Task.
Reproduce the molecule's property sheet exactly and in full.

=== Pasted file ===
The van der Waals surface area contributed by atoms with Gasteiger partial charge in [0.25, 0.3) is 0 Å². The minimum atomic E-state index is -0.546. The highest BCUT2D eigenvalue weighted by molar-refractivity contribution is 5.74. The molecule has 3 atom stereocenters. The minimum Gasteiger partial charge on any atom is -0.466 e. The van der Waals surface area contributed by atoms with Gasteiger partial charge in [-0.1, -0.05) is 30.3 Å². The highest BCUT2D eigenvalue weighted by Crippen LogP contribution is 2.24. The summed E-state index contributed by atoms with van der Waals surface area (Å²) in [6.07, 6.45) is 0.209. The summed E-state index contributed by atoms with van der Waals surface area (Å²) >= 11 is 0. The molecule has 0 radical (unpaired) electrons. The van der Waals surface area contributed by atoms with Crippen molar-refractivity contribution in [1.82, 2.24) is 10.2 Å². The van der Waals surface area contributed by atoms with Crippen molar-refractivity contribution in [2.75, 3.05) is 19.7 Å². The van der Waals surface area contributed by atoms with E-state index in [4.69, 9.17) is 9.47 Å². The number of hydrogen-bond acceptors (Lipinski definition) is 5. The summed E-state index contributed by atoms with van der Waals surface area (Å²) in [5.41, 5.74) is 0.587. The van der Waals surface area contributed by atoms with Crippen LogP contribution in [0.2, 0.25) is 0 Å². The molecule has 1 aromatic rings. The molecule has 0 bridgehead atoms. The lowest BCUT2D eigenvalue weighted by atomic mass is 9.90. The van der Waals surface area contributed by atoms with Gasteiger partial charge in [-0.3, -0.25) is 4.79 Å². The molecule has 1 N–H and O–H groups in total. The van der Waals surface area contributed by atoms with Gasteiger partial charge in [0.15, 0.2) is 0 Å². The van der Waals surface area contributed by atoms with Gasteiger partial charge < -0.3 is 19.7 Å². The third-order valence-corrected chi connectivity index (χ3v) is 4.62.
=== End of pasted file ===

The van der Waals surface area contributed by atoms with Gasteiger partial charge in [0.25, 0.3) is 0 Å². The minimum atomic E-state index is -0.546. The highest BCUT2D eigenvalue weighted by molar-refractivity contribution is 5.74. The molecule has 3 atom stereocenters. The minimum Gasteiger partial charge on any atom is -0.466 e. The van der Waals surface area contributed by atoms with Gasteiger partial charge in [-0.1, -0.05) is 30.3 Å². The highest BCUT2D eigenvalue weighted by Crippen LogP contribution is 2.24. The summed E-state index contributed by atoms with van der Waals surface area (Å²) in [6.07, 6.45) is 0.209. The summed E-state index contributed by atoms with van der Waals surface area (Å²) >= 11 is 0. The molecule has 0 radical (unpaired) electrons. The van der Waals surface area contributed by atoms with Crippen molar-refractivity contribution in [1.82, 2.24) is 10.2 Å². The van der Waals surface area contributed by atoms with Crippen molar-refractivity contribution in [2.75, 3.05) is 19.7 Å². The van der Waals surface area contributed by atoms with E-state index in [4.69, 9.17) is 9.47 Å². The number of hydrogen-bond acceptors (Lipinski definition) is 5. The summed E-state index contributed by atoms with van der Waals surface area (Å²) in [5.41, 5.74) is 0.587. The van der Waals surface area contributed by atoms with Crippen LogP contribution in [0.2, 0.25) is 0 Å². The molecule has 1 aromatic rings. The molecule has 0 bridgehead atoms. The lowest BCUT2D eigenvalue weighted by atomic mass is 9.90. The van der Waals surface area contributed by atoms with Gasteiger partial charge in [-0.3, -0.25) is 4.79 Å². The molecule has 1 N–H and O–H groups in total. The van der Waals surface area contributed by atoms with Gasteiger partial charge in [0.15, 0.2) is 0 Å². The van der Waals surface area contributed by atoms with Gasteiger partial charge < -0.3 is 19.7 Å². The third-order valence-corrected chi connectivity index (χ3v) is 4.62.